Five foreigners get two months for possession of false travel documents

PHILIPSBURG–The Court of First Instance on Wednesday dealt with five foreign nationals who were apprehended at Princess Juliana International Airport for possession of false travel documents. The defendants, who were all tried in absentia, were sentenced to two months, according to the Prosecutor’s demand.

Wayneford Harris (42) from Jamaica was held by a sergeant of the Royal Marechaussee on February 12, after he presented a passport with two false Dutch St. Maarten stamps in it.

His attorney Geert Hatzmann pleaded for a conditional sentence, as his client had committed the crime to be able to see his 11-year-old son, who is residing in French St. Martin. However, the Judge sentenced the defendant according to Joint Court of Justice guidelines.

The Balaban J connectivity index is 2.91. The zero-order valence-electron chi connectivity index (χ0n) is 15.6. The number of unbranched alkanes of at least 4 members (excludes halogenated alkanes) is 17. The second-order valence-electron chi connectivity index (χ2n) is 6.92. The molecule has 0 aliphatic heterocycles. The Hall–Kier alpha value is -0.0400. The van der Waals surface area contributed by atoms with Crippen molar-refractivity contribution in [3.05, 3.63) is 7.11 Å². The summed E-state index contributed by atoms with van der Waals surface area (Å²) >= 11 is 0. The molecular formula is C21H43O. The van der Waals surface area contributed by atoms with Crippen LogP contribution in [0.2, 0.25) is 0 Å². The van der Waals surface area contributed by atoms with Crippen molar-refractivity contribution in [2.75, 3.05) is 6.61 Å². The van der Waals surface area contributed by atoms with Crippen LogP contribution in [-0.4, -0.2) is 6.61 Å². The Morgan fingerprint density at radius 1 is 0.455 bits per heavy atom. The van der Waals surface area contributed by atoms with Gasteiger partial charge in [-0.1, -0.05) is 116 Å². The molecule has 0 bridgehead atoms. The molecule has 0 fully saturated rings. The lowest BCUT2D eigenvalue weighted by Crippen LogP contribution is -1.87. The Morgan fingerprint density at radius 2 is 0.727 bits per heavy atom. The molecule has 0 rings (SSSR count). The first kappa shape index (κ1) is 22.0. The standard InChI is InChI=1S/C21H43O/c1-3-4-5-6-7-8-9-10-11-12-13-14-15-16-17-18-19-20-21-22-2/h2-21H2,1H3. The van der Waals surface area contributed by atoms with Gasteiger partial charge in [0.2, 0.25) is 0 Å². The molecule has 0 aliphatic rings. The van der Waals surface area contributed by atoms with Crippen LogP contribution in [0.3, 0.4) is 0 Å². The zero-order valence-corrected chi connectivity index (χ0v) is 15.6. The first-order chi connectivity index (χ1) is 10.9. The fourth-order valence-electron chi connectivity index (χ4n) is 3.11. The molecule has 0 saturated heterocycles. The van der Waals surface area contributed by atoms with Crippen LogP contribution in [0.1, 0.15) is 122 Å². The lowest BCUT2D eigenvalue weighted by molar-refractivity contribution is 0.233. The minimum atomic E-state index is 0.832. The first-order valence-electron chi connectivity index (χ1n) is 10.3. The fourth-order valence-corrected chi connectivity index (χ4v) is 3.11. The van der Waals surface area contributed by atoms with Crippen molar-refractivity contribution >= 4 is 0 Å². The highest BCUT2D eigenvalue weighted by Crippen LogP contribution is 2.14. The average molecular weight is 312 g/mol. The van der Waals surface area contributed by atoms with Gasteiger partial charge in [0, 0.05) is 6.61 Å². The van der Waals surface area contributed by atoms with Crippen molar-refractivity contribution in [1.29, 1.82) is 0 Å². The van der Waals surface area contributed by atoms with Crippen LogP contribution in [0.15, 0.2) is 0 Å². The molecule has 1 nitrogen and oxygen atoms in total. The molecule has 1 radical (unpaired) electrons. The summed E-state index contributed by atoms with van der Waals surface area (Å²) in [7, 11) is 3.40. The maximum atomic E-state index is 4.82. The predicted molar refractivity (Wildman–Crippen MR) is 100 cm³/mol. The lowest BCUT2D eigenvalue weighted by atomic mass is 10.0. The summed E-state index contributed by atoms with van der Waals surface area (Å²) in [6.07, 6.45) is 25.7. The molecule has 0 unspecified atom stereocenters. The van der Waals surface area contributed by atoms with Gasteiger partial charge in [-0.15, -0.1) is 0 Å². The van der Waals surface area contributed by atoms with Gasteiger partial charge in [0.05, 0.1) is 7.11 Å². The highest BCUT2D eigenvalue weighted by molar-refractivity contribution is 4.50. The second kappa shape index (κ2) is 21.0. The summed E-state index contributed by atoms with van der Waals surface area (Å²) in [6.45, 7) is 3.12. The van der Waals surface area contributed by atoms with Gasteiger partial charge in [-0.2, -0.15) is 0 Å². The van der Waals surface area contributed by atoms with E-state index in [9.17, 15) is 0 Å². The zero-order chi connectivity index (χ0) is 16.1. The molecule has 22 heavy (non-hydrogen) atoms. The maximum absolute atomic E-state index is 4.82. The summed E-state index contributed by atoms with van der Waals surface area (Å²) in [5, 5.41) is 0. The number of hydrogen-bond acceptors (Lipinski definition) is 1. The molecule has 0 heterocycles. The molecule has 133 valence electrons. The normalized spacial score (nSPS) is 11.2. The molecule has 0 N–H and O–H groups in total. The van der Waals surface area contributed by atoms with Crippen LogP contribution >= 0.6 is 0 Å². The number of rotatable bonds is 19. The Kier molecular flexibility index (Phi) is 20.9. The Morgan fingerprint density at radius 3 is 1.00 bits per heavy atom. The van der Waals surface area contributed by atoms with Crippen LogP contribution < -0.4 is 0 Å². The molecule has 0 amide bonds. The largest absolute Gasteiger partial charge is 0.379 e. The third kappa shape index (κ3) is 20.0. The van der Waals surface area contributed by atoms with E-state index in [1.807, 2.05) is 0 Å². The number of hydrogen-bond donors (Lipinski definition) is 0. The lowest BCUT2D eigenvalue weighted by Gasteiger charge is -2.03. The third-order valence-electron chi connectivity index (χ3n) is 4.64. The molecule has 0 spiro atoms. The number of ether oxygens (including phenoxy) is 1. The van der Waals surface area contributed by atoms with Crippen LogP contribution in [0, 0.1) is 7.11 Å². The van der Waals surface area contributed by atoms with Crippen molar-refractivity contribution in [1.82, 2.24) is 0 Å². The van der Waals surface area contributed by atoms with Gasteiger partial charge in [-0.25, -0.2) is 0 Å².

Rocio Marte Fontana (39) from the Dominican Republic was apprehended February 13, after she presented a passport with a false visa page with two French St. Martin stamps, which proved to be printed, not stamped.

Lawyer Hatzmann informed the Court that his client is a mother of five “relatively young” children, who should not be jailed. Besides, the woman already spent one day in pre-trial detention, her lawyer said.

However, the woman in question no longer resides in St. Maarten, which makes the execution of any prison sentence questionable. Therefore, the Judge saw no reason to reduce the penalty.

Carlos E. Polanco Carmona (38), who also hails from the Dominican Republic, was sentenced to two months for the possession of a falsified Venezuelan passport.

He had told the police he was brought to the airport by unidentified persons who had only provided him with the travel document there. The fact that he also carried an identification card (ID) provided by the Dominicano authorities led the Court to consider it proven that Carmona knew the Venezuelan passport was false.

Beranobel Valerio (36) and Yordan E. Pena Cruz (30) were also found in the possession of Dominicano ID cards and fake Venezuelan passports.

Pena had told the police he had paid US $500 for the South American country’s travel document, claiming he did not know that it is not allowed to hold a false passport.

Source: The Daily Herald